Application of Ultra-Centrifugation and Bench-Top 19F NMR for Measuring Drug Phase Partitioning for the Ophthalmic Oil-in-Water Emulsion Products
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Generic drug products are expected to have the same active pharmaceutical ingredient (API) (Q1) with the same content (Q2) and microstructure arrangement (Q3) as the innovator product. In complex oil-in-water emulsion drugs, the hydrophobic API is mainly formulated in oil droplets stabilized by surfactant and micelles composed of extra surfactant molecules. The API phase partition in oil and water (mainly micelle) is a critical quality attribute (CQA) of emulsion product in demonstrating physicochemical equivalence using difluprednate (DFPN) emulsion product Durezol® as a model, we developed a novel low-field benchtop NMR method to demonstrate its applicability in measuring DFPN phase partition for ophthalmic oil-in-water emulsion products. Low-field 19F spectra were collected for DFPN in formulation, in water phase and oil phase after separation from ultra-centrifugation. The NMR data showed the mass balance of DFPN before and after phase separation. The average water phase content of different Durezol® lots was 32 ± 3% with 1% variation from method reproducibility test. The partition results were 52 ± 2% for the in-house control products prepared in Q1/Q2 equivalence to Durezol® but by a different process. The significant difference in DFPN-phase partition between Durezol® and the in-house formulation demonstrated manufacture difference readily changed the API partition. The newly developed ultra-centrifugation and 19F NMR by benchtop instrument is a simple, robust, and sensitive analytical method for ophthalmic emulsion drug product development and control.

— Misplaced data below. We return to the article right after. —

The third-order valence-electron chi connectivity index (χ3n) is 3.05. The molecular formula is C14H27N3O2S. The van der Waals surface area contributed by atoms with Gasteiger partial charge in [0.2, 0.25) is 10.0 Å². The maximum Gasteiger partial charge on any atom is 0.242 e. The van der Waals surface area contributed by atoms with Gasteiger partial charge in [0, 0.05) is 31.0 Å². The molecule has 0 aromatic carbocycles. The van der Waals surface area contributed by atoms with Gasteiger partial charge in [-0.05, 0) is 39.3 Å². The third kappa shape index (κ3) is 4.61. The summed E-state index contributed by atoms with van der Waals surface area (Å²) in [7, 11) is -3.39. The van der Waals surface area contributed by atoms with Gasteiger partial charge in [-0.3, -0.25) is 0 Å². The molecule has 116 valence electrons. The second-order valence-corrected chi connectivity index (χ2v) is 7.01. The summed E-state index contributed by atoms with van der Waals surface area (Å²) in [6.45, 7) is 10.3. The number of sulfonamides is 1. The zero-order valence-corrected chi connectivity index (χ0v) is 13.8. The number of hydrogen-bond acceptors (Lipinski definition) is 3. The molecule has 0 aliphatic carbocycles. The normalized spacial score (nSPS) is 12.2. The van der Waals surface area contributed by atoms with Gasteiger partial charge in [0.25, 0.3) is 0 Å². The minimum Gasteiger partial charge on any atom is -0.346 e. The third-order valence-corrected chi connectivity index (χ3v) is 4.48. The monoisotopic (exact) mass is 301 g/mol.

KEY WORDSdurezol API distribution phase NMR
We thank Haiou Qu from CDER/OPQ/OTR for providing the in-house formulations. We thank CDER colleagues Bing Cai, Vincent Li, Jin Xu from OPQ/OLDP, Darby Kozak from OGD/ORS and Jiangnan Peng from OPQ/OTR for the helpful discussions.
Compliance with Ethical Standards
This article reflects the views of the author and should not be construed to represent U.S. FDA’s views or policies.
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